The course is part of this learning path
Google Cloud Dataproc is a managed service for running Apache Hadoop and Spark jobs. It can be used for big data processing and machine learning.
But you could run these data processing frameworks on Compute Engine instances, so what does Dataproc do for you? Dataproc actually uses Compute Engine instances under the hood, but it takes care of the management details for you. It’s a layer on top that makes it easy to spin up and down clusters as you need them.
- Explain the relationship between Dataproc, key components of the Hadoop ecosystem, and related GCP services
- Create, customize, monitor, and scale Dataproc clusters
- Run data processing jobs on Dataproc
- Apply access control to Dataproc
- Data professionals
- People studying for the Google Professional Data Engineer exam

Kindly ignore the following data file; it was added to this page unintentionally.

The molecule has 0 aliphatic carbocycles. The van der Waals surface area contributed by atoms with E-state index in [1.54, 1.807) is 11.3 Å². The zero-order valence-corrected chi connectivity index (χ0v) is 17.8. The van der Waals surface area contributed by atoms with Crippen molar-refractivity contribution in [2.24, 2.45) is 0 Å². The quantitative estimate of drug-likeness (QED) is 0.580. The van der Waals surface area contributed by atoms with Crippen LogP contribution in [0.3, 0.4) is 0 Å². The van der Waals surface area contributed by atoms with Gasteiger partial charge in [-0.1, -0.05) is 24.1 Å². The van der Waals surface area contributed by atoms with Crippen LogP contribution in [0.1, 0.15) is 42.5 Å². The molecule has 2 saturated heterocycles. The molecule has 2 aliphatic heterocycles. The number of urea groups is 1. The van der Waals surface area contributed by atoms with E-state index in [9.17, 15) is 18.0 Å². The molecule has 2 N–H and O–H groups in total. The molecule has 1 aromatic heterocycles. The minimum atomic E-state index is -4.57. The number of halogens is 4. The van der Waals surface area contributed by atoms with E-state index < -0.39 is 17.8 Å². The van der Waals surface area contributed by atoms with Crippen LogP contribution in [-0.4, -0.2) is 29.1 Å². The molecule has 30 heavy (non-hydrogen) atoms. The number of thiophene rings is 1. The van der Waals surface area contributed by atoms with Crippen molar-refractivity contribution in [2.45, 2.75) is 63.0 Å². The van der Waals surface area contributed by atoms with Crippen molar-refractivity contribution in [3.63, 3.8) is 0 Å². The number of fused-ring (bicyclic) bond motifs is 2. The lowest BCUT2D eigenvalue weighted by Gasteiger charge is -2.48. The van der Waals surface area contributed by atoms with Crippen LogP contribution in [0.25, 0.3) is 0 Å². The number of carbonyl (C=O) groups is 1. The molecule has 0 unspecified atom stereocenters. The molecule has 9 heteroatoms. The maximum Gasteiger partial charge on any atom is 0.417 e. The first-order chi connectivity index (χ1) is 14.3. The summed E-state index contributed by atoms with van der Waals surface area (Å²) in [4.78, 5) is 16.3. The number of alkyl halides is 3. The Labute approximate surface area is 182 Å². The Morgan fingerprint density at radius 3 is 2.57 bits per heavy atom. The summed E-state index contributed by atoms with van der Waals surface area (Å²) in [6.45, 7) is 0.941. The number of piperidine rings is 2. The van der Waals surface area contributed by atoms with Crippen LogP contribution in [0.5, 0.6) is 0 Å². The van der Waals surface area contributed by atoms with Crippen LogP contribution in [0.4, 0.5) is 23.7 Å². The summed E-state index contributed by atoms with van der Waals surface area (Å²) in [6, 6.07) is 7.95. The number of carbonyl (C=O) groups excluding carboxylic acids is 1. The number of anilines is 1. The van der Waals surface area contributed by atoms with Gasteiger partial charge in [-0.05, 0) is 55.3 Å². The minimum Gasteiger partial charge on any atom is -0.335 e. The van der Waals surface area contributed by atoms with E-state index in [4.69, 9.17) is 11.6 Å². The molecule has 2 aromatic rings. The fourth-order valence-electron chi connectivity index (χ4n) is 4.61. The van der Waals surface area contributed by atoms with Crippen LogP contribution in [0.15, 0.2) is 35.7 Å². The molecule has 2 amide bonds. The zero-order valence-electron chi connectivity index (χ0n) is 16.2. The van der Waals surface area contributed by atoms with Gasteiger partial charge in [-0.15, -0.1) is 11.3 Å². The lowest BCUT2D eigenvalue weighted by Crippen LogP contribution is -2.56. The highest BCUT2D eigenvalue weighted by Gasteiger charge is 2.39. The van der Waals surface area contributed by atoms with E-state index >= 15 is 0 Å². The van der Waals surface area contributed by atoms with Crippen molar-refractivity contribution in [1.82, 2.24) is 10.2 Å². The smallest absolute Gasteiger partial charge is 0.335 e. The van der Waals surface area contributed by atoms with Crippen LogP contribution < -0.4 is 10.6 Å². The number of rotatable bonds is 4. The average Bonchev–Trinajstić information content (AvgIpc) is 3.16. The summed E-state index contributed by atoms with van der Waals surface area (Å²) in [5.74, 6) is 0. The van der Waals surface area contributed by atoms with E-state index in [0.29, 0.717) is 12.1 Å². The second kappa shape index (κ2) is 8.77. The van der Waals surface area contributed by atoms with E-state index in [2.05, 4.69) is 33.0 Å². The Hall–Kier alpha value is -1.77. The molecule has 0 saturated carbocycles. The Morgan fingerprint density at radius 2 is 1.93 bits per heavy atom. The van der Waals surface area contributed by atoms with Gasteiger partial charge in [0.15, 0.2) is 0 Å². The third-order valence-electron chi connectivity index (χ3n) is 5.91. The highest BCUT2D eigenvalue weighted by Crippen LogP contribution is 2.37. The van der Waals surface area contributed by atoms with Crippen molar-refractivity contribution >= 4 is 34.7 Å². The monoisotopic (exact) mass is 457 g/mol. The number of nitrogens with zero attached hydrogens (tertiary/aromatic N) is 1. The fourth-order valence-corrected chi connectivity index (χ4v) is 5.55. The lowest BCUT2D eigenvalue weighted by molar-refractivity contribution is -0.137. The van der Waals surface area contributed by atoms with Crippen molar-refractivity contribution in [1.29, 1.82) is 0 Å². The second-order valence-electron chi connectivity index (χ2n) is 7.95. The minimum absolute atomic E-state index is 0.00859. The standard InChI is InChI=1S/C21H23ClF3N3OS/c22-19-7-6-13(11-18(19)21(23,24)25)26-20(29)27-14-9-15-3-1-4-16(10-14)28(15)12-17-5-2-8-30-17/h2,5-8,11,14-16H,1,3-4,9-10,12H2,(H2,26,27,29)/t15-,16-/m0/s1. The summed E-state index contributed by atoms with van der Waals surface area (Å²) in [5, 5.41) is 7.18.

- Hadoop or Spark experience (recommended)
- Google Cloud Platform account (sign up for free trial at https://cloud.google.com/free if you don’t have an account)
This Course Includes
- 49 minutes of high-definition video
- Many hands-on demos
The github repository is at https://github.com/cloudacademy/dataproc-intro.
To make it easy for Dataproc to access data in other GCP services, Google has written connectors for Cloud Storage, Bigtable, and BigQuery. These connectors are automatically installed on all Dataproc clusters.
Connecting to Cloud Storage is very simple. You just have to specify a URL starting with gs:// and the name of the bucket. You can use this anywhere in your Hadoop and Spark programs where you would normally use a reference to files on HDFS.
Connecting to Bigtable is also quite easy because it is compatible with HBase. So anywhere that you make an HBase reference, you can simply specify a table in Bigtable instead of in HBase. There’s an example of this in my “Introduction to Google Cloud Bigtable” course.
Using the BigQuery connector is slightly more work. You need to use some Hadoop classes that are specific to BigQuery. They’re in com.google.cloud.hadoop.io.bigquery. I’ll show you an example in a bit, but if you want more detailed information, the documentation is at this address.